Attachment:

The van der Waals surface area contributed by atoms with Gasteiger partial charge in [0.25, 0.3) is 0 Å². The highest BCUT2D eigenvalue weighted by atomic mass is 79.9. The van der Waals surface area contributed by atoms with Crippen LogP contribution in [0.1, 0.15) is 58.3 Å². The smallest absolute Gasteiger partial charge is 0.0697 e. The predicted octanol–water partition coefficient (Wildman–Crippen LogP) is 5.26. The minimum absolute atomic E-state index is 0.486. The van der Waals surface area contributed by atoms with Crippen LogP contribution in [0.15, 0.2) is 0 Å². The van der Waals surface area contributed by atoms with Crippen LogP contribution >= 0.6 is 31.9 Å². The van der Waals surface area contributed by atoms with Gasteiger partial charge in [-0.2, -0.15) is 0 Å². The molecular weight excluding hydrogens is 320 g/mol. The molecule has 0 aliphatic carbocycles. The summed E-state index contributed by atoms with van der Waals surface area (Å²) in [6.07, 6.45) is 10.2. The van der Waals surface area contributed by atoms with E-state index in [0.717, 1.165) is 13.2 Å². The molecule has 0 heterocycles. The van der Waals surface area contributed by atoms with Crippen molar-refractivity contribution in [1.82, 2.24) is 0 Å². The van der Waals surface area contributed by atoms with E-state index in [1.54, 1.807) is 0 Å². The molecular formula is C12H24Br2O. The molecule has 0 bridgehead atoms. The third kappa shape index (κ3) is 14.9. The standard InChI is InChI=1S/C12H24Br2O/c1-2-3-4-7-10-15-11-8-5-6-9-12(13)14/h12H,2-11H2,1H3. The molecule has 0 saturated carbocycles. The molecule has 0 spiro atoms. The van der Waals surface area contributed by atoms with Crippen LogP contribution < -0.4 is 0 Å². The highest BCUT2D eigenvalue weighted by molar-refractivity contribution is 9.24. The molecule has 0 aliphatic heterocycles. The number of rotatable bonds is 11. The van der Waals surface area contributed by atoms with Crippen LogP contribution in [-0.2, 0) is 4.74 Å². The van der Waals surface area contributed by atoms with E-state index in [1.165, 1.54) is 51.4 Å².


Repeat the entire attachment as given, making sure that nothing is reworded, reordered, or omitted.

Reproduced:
The van der Waals surface area contributed by atoms with Gasteiger partial charge in [0.25, 0.3) is 0 Å². The highest BCUT2D eigenvalue weighted by atomic mass is 79.9. The van der Waals surface area contributed by atoms with Crippen LogP contribution in [0.1, 0.15) is 58.3 Å². The smallest absolute Gasteiger partial charge is 0.0697 e. The predicted octanol–water partition coefficient (Wildman–Crippen LogP) is 5.26. The minimum absolute atomic E-state index is 0.486. The van der Waals surface area contributed by atoms with Crippen LogP contribution in [0.15, 0.2) is 0 Å². The van der Waals surface area contributed by atoms with Crippen LogP contribution >= 0.6 is 31.9 Å². The van der Waals surface area contributed by atoms with Gasteiger partial charge in [-0.2, -0.15) is 0 Å². The molecular weight excluding hydrogens is 320 g/mol. The molecule has 0 aliphatic carbocycles. The summed E-state index contributed by atoms with van der Waals surface area (Å²) in [6.07, 6.45) is 10.2. The van der Waals surface area contributed by atoms with E-state index in [0.717, 1.165) is 13.2 Å². The molecule has 0 heterocycles. The van der Waals surface area contributed by atoms with Crippen molar-refractivity contribution in [1.82, 2.24) is 0 Å². The van der Waals surface area contributed by atoms with E-state index in [1.54, 1.807) is 0 Å². The molecular formula is C12H24Br2O. The molecule has 0 bridgehead atoms. The third kappa shape index (κ3) is 14.9. The standard InChI is InChI=1S/C12H24Br2O/c1-2-3-4-7-10-15-11-8-5-6-9-12(13)14/h12H,2-11H2,1H3. The molecule has 0 saturated carbocycles. The molecule has 0 spiro atoms. The van der Waals surface area contributed by atoms with Crippen LogP contribution < -0.4 is 0 Å². The highest BCUT2D eigenvalue weighted by molar-refractivity contribution is 9.24. The molecule has 0 aliphatic heterocycles. The number of rotatable bonds is 11. The van der Waals surface area contributed by atoms with Crippen LogP contribution in [-0.2, 0) is 4.74 Å². The van der Waals surface area contributed by atoms with E-state index in [1.165, 1.54) is 51.4 Å².